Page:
Fresno State's Margie Wright Announces Retirement
Wright, who is the NCAA Division I all-time winningest softball coach and is ranked second all-time in NCAA Division I history for victories regardless of sport, steps down after guiding the university to its first NCAA Division I team title (1998) and directing the softball program to unparalleled heights.
Under her direction the Bulldogs have appeared in every NCAA Tournament, while becoming the second all-time winningest softball program in Division I history.
A U.S. Olympic coach and 13-time hall of famer, Wright has amassed 1,454 career wins in 33 years while leading the ’Dogs to 1,291 victories in 27 seasons. With 10 NCAA Women’s College World Series appearances under her tutelage, she also has led the program to three national runner-up finishes, three third-place showings and three fifth-place performances in the WCWS. In addition, the 10-time conference coach of the year has led the softball program to 17 outright or shared conference titles.
While Fresno State is one of just five programs in Division I history to make 10 or more trips to the WCWS, she has coached 16 CoSIDA Academic All-Americans – a mark that ranks her No. 1 overall among active coaches while the softball program ranks third overall among Division I schools with 18 honorees. Wright also has overseen 138 all-conference picks, 89 NCAA All-Region selections, 53 All-Americans, 16 NCAA individual statistical champions, four NCAA Postgraduate Scholarship Award winners, two NCAA Top VIII Awardees, 15 Olympians, eight professionals and two No. 1 professional draft picks while averaging 48 wins a season.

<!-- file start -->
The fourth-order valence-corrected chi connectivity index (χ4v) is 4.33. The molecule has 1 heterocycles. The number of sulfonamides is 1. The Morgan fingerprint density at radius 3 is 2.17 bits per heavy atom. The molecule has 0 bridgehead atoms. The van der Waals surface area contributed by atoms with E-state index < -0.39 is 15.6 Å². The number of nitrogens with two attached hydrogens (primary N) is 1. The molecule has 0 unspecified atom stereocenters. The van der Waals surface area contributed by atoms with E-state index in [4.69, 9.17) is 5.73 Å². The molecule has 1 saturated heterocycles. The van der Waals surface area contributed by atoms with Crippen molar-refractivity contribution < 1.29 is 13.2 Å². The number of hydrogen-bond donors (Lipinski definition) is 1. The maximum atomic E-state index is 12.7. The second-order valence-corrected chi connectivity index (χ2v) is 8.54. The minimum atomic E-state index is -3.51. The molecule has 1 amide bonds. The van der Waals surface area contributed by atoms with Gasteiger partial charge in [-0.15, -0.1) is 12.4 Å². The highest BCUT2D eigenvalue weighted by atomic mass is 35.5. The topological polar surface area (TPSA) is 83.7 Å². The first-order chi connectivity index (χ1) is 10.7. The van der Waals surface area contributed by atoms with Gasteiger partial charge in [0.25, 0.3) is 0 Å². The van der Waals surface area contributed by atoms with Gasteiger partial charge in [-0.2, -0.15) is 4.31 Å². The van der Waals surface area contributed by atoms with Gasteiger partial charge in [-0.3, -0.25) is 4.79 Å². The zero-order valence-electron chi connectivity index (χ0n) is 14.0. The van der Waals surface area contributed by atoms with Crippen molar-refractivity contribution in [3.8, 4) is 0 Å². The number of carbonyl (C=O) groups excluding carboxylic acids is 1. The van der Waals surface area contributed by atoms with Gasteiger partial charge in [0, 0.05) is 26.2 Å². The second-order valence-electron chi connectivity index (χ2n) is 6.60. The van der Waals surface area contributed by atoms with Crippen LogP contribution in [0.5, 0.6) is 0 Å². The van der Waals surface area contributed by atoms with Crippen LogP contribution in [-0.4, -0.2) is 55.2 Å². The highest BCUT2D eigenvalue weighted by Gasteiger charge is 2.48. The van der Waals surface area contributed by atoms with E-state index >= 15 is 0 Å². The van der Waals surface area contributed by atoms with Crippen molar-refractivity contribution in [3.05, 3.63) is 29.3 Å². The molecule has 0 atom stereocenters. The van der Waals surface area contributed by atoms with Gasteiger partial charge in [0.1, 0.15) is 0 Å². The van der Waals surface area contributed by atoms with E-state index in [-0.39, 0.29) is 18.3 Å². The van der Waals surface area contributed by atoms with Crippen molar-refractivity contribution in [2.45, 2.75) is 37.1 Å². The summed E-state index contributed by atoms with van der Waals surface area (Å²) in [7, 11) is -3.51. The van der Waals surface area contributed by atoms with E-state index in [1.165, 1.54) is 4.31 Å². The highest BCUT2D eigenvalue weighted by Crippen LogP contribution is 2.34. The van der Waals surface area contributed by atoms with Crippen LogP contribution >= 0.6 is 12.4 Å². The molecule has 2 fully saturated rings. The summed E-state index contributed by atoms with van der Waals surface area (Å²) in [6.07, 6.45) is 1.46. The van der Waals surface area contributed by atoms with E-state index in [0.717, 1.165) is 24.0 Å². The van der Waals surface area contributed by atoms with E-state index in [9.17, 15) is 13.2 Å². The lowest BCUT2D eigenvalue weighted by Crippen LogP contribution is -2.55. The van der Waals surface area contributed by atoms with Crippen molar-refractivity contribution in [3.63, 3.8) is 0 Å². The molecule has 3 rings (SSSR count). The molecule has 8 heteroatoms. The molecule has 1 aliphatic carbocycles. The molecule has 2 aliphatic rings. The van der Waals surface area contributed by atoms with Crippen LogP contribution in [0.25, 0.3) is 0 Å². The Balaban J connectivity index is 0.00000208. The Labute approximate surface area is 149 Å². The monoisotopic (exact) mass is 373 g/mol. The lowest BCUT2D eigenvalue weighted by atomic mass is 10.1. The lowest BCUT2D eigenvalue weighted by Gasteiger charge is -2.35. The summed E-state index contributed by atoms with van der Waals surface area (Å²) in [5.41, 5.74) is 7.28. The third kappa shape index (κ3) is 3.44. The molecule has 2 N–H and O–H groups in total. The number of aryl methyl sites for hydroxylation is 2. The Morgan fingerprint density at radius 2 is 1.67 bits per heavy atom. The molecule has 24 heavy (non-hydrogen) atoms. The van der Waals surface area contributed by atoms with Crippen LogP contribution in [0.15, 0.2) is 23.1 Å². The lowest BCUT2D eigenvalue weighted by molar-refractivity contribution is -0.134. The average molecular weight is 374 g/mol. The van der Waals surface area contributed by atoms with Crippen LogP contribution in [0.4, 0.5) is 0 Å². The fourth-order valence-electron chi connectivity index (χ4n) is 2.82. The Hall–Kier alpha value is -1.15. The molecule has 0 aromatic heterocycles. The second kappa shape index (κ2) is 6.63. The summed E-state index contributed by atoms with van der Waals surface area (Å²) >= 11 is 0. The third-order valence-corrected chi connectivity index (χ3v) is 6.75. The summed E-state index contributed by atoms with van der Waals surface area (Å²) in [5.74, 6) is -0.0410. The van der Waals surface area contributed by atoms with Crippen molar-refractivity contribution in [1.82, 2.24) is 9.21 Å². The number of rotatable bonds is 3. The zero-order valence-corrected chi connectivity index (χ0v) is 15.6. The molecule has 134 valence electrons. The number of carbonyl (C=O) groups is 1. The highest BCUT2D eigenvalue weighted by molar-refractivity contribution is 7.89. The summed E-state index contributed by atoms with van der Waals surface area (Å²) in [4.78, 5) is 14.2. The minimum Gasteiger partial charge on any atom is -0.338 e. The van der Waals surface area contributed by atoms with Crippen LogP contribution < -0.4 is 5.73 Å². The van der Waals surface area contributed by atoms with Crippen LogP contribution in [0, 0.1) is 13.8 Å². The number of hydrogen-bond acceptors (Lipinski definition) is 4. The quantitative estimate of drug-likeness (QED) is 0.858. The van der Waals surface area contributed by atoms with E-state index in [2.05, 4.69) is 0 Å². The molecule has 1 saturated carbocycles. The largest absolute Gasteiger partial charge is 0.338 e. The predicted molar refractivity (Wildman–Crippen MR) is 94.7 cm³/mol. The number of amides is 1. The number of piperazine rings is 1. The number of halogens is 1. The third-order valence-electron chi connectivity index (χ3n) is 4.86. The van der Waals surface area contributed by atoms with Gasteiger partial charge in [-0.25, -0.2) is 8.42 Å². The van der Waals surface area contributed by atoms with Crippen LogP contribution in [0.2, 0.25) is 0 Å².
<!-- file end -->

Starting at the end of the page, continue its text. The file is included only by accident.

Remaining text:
In 2012 Wright coached her 1,700th game at Fresno State against then-No. 7 UCLA and the Bulldogs notched a 6-3 road victory. She picked up her 1,450th career win at home against New Mexico State on April 20 and is on schedule coach her 2,000th career game at this week’s WAC Tournament.
This National Coach of the Year has seen her squad ranked in the national polls for 27 consecutive years while the fan base led the NCAA in average attendance 13 times and total attendance 10 times. She also was a driving force behind the construction of the “New” Bulldog Diamond – the first true major league style ballpark for collegiate softball which proved to be a blueprint for softball growth on the NCAA Division I level.